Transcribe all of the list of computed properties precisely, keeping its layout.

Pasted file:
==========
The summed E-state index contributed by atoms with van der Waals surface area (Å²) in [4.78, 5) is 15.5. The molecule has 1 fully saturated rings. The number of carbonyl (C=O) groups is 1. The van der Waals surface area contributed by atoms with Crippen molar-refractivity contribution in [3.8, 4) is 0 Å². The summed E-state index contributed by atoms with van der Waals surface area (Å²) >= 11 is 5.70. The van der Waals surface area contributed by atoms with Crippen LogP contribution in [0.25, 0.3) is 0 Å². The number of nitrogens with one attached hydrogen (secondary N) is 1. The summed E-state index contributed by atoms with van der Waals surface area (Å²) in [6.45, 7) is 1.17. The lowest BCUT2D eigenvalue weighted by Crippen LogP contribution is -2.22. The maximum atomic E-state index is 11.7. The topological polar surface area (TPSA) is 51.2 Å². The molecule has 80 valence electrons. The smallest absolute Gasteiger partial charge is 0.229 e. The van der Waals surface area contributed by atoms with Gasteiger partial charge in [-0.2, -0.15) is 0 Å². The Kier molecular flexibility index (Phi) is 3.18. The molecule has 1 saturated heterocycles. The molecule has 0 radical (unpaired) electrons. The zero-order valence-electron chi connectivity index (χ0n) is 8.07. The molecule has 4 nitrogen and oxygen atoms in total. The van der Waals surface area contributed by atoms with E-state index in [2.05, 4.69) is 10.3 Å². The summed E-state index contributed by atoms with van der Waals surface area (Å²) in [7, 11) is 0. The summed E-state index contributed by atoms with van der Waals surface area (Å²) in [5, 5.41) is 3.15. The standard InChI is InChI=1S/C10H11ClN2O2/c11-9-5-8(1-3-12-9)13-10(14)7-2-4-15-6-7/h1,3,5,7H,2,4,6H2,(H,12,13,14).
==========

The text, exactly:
The summed E-state index contributed by atoms with van der Waals surface area (Å²) in [4.78, 5) is 15.5. The molecule has 1 fully saturated rings. The number of carbonyl (C=O) groups is 1. The van der Waals surface area contributed by atoms with Crippen molar-refractivity contribution in [3.8, 4) is 0 Å². The summed E-state index contributed by atoms with van der Waals surface area (Å²) >= 11 is 5.70. The van der Waals surface area contributed by atoms with Crippen LogP contribution in [0.25, 0.3) is 0 Å². The number of nitrogens with one attached hydrogen (secondary N) is 1. The summed E-state index contributed by atoms with van der Waals surface area (Å²) in [6.45, 7) is 1.17. The lowest BCUT2D eigenvalue weighted by Crippen LogP contribution is -2.22. The maximum atomic E-state index is 11.7. The topological polar surface area (TPSA) is 51.2 Å². The molecule has 80 valence electrons. The smallest absolute Gasteiger partial charge is 0.229 e. The van der Waals surface area contributed by atoms with Gasteiger partial charge in [-0.2, -0.15) is 0 Å². The Kier molecular flexibility index (Phi) is 3.18. The molecule has 1 saturated heterocycles. The molecule has 0 radical (unpaired) electrons. The zero-order valence-electron chi connectivity index (χ0n) is 8.07. The molecule has 4 nitrogen and oxygen atoms in total. The van der Waals surface area contributed by atoms with E-state index in [2.05, 4.69) is 10.3 Å². The summed E-state index contributed by atoms with van der Waals surface area (Å²) in [7, 11) is 0. The summed E-state index contributed by atoms with van der Waals surface area (Å²) in [5, 5.41) is 3.15. The standard InChI is InChI=1S/C10H11ClN2O2/c11-9-5-8(1-3-12-9)13-10(14)7-2-4-15-6-7/h1,3,5,7H,2,4,6H2,(H,12,13,14).